We continue our position reviews with wide receivers today. At first glance, it would seem that the wide receivers had a good year.
Miles Austin notched his second 1,000+ yard receiving season. The emergence of the mercurial Dez Bryant added extra excitement to the Cowboy passing game and even Roy Williams showed occasional flashes at the beginning of the season.
For only the third time in franchise history the Cowboys recorded more than 4,000 passing yards. Their 4,042 passing yards rank them sixth in the league, their combined 2,318 yards after catch rank them second in the league only to the Chargers.
And all this despite playing with the backup QB for a large part of the season. Yet all that glitters may not be gold.
The enigma named Miles Austin.
The trouble with using two different sources and metrics for these evaluations is that sometimes they do not match. In the case of Miles Austin, they are almost diametrically opposed. One way to deal with this is to pick the source that one personally feels is correct and say they are right, and then to simply label the other source wrong, say it doesn't pass the 'eye test' and claim that source to be compiled by a bunch of doofuses. But that's not the way we roll here.
Let's start with Austin's pure volume stats before getting into the nasty details: Miles Austin was the 14th ranked WR with 1,041 receiving yards, ranked a joint 21st with seven TD receptions and ranked 14th with 50 first down receptions. That's all pretty impressive, and makes Austin a solid top 15 WR in the league last year.
Accordingly, FO rate him as the 17th best WR by DVOA and 13th best WR by DYAR. That sounds about right, doesn't it? But then PFF come along and grade Austin's regular season effort with a -6.8, which ranks Austin 94th out of 110 wider receivers. Clearly, they must be out of their mind. How did they ever arrive at this ridiculously low number?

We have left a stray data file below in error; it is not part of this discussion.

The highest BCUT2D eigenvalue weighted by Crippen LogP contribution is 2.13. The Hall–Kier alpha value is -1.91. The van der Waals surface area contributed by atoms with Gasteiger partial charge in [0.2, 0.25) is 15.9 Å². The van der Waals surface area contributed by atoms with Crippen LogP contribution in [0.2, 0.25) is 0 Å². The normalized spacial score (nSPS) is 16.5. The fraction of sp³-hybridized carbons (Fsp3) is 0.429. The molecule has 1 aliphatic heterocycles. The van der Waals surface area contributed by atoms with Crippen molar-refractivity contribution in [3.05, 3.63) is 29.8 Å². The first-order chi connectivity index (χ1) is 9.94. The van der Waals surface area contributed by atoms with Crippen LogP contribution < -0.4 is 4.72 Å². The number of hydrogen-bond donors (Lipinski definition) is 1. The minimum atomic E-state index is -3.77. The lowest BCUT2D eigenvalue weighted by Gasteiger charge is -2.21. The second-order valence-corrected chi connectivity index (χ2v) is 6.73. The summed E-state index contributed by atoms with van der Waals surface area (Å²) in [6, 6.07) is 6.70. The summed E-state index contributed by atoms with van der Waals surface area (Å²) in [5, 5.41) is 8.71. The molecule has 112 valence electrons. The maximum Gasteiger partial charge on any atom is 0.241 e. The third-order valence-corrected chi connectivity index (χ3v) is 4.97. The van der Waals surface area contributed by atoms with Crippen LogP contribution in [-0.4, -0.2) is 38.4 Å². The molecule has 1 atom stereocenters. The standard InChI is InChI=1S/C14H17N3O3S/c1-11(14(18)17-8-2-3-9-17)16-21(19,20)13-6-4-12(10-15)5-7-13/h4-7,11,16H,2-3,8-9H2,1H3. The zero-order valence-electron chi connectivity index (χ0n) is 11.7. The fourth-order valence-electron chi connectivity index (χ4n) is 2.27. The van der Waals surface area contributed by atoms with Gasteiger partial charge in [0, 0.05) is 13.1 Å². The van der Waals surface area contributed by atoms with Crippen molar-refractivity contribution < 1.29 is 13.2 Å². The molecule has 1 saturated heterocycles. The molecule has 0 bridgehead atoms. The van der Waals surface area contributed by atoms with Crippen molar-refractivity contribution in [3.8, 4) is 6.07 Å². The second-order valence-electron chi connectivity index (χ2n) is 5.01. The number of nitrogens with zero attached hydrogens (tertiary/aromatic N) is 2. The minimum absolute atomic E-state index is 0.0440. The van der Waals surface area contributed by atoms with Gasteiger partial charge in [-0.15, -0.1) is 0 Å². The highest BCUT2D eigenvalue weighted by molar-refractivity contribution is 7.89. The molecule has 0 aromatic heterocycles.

Again, let's look at some other volume stats that Miles Austin compiled this year. Miles Austin caught 69 of 119 passes thrown his way last year for a reception rate of 58% - 55th among the top 80 receivers by yards. According to Stats Inc. Austin led all receivers in the NFC with 10 dropped passes. And while Austin had five games with 100+ receiving yards, he also had five games with 22 or less receiving yards. Finally, Austin also lead all wide receivers with seven accepted penalties last year.
So how do FO and PFF arrive at so vastly different numbers? They measure different things. FO's DVOA is limited by what's included in the official NFL play-by-play, so it can't measure for example whether Austin was in double or single coverage or whether the defender made a highlight reel play or not to deny the reception. PFF do add those and other contextual factors to the raw statistics. Their grading also takes into account other variables like penalties, blocking, dropped passes, interceptions and other data that are not regularly used in wide receiver rankings.
So who's right? They both are. They just focus on different aspects of a wide receiver's game. And like any stat, they are much better when understood in context. Did Austin have a good season in terms of production? Of course he did. Was he also quite erratic in his production, penalty- and mistake prone? Unfortunately, yes.